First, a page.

Odds are that you have a mutt and his name is Buddy.
And the second guess would be that you have a Labrador retriever named Max.
At least, those would be your conclusions based on the 73,930 rabies vaccination records from St. Clair and Madison counties.
Mutts ruled as the most popular dog breed, outpacing Labs nearly 2 to 1. The No. 3 breed was the shih tzu.
The top cat was the domestic short hair.
Buddy and Max topped the list of popular pet names, followed by Lucy and Molly. The "Twilight" series landed Bella at the No. 5 spot; records don't show whether she bites.
Fido, Spot and Rover went missing. The trio of trustworthy names were nowhere to be found in the top 100. There were actually more cats named Spot than dogs.
When it comes to cats vs. dogs, the rabies records are very unreliable. The records show four times as many dogs as cats in the two counties, but the reality is likely that cats rule.
"There's definitely a larger cat population than dog population when it comes to households across the U.S.," said veterinarian Janet Linton, who is St. Clair County Animal Control administrator. "Unfortunately cats are infrequently registered as compared to dogs."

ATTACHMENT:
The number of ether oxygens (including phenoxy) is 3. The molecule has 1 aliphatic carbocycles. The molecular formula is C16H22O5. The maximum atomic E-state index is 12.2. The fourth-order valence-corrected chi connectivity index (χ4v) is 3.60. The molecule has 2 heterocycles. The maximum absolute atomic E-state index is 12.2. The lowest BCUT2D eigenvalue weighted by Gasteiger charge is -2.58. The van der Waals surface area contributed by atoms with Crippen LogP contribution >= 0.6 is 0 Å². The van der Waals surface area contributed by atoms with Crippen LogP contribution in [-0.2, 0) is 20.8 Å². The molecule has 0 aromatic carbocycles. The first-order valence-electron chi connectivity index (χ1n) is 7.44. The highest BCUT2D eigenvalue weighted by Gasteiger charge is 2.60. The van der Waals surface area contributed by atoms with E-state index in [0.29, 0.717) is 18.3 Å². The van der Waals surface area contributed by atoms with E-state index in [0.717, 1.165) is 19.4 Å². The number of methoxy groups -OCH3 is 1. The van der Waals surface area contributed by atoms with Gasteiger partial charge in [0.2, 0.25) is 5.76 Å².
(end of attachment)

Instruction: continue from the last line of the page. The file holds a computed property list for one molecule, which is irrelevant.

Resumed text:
She said people don't seek vet care as often for their cats and too often believe indoor cats don't need rabies vaccinations.
"People don't think they are at risk, but there are situations where cats are exposed to a rabid bat in the house -- and we have had rabid bats in the county," Linton said, adding that the law calls for cats to be vaccinated against rabies.
Her other pet peeve is that more animals are not spayed or neutered.
"Unfortunately there are not enough households to support the animals that are already out there," Linton said.
About 12,050 unwanted pets were euthanized locally in 2011 -- 9,350 in St. Clair County and 2,700 in Madison County.
Besides preventing unwanted puppies and kittens, Linton said spaying and neutering can prevent certain cancers and other maladies in both males and females. It also curbs bad habits.
"It makes better pets in general."